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Getting Started as a One-Person MSP: Here’s What to Consider

Getting Started as a One-Person MSP: Here’s What to Consider

When it comes to starting a managed services provider (MSP) business, you can build it as a team or do it alone. While there are many benefits to collaborating with others, sometimes the “lone-wolf” approach can have immense benefits. But before going out on your own and becoming a one-person MSP, you should properly weigh the pros and cons of the decision.

There is no better time to start an MSP business, as the market has been exploding in recent years. The global managed services market was valued at $152 billion in 2020 and is expected to reach $274 billion by 2026. That represents a significant opportunity for any business owner in that space.

There are many reasons to forge ahead as a one-person MSP. For one, you can keep a larger piece of the pie for yourself, as you’re able to limit your operating expenses significantly, especially in the beginning. You will only pay your own salary, eliminating the high cost of talent management. Another reason a single-employee company can be a good idea is as a way to explore the market and the best way to get your feet wet before ultimately expanding into much larger operations.

Further reading 5 Steps to One-Person MSP Success

But there are many hurdles that come with being a smaller shop. Most notably, potential customers may be skeptical that a single person can have the technical capabilities or time to manage their needs. Single-person MSPs may also have a harder time getting the word out on their own about their technologies and services offerings. Before beginning their entrepreneurial journeys, potential MSP business owners should be aware of these obstacles, as well as the steps they can take to mitigate them.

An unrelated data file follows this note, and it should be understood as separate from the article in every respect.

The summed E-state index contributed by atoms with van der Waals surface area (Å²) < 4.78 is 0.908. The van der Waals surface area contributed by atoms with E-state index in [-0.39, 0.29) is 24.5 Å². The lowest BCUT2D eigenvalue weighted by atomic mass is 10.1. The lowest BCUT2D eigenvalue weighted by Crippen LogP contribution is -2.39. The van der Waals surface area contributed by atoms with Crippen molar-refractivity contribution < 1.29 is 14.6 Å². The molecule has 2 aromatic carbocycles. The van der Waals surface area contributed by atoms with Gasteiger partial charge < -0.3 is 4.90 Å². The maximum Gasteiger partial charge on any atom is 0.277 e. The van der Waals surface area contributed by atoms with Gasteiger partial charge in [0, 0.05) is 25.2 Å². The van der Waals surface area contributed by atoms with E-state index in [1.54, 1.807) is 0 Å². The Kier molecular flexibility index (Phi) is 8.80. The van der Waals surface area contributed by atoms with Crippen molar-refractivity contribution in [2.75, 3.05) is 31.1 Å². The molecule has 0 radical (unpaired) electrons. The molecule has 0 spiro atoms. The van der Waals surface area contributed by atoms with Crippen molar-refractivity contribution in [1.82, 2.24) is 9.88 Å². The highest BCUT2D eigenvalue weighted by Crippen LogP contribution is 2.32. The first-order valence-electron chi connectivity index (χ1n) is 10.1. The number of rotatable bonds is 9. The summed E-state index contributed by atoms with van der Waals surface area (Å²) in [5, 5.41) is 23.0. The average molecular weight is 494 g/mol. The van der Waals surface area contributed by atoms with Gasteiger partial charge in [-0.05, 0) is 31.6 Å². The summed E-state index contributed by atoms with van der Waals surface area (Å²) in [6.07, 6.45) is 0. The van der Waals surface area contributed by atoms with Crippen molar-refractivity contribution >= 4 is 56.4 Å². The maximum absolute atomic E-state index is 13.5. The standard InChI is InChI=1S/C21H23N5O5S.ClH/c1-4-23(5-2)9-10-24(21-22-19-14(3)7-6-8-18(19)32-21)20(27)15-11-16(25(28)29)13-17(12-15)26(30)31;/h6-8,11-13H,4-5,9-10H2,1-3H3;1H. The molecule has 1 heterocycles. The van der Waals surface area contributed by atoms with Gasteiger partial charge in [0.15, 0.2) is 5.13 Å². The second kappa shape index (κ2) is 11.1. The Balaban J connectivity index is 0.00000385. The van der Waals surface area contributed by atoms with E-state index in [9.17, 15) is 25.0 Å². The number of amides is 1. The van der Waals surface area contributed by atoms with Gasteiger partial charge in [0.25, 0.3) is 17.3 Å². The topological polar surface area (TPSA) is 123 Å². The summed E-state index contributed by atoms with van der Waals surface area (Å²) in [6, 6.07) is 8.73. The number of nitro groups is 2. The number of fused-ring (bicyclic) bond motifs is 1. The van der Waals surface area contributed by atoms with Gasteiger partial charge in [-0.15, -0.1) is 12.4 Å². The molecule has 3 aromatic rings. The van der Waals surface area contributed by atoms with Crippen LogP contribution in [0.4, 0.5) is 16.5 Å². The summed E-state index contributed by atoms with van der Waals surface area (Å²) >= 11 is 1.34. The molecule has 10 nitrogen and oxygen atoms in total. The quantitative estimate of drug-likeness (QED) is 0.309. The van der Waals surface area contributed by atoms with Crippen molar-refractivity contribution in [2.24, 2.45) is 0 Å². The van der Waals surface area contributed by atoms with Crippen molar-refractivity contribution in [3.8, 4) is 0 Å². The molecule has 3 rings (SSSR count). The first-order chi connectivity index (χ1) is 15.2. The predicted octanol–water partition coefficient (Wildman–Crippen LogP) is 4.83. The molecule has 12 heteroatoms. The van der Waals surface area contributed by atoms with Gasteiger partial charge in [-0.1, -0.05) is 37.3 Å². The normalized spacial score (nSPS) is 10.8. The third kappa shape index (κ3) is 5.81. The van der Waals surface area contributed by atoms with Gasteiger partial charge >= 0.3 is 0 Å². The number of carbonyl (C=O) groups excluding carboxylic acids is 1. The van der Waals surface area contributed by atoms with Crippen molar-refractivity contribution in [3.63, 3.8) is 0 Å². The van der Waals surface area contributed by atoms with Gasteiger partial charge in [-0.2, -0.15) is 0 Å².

For instance, a single-person MSP can address many sales objections by ensuring they have the right training and technology solutions, such as a remote monitoring and management (RMM) or professional services automation (PSA) tool to support customers while guaranteeing consistent, high-quality services capabilities. It also helps to have a strong tech stack, a competitive price point, and consistent, reliable services.

New one-person MSPs can reach customers through several channels, many of which might be ambiguous for a first-time business owner. Newly established MSPs can begin knocking on doors and reaching out to businesses that fit their target customer profiles. Additionally, they can choose to invest in targeted marketing and advertising. While lead generation can often be the hardest part of starting out, landing a few customers early on can yield great references or case studies to help spread the word about your services.

Further reading MSP Marketing Plan for a One-Man Show

Finally, an MSP can consider tapping into their network of fellow MSPs. In some cases, a new business owner may get a contract or supplemental work, which could turn into a great source of monthly recurring revenue (MRR). This can be a way to help build initial clientele or gain valuable experience that will come handy in supporting new customers.

Getting any business off the ground is a difficult feat. But, given the growth in the need for MSP services as technology remains a primary business driver, the opportunity is there for any potential business owner who wants to seize it. Building a successful one-person shop is a great way to get started on this journey.

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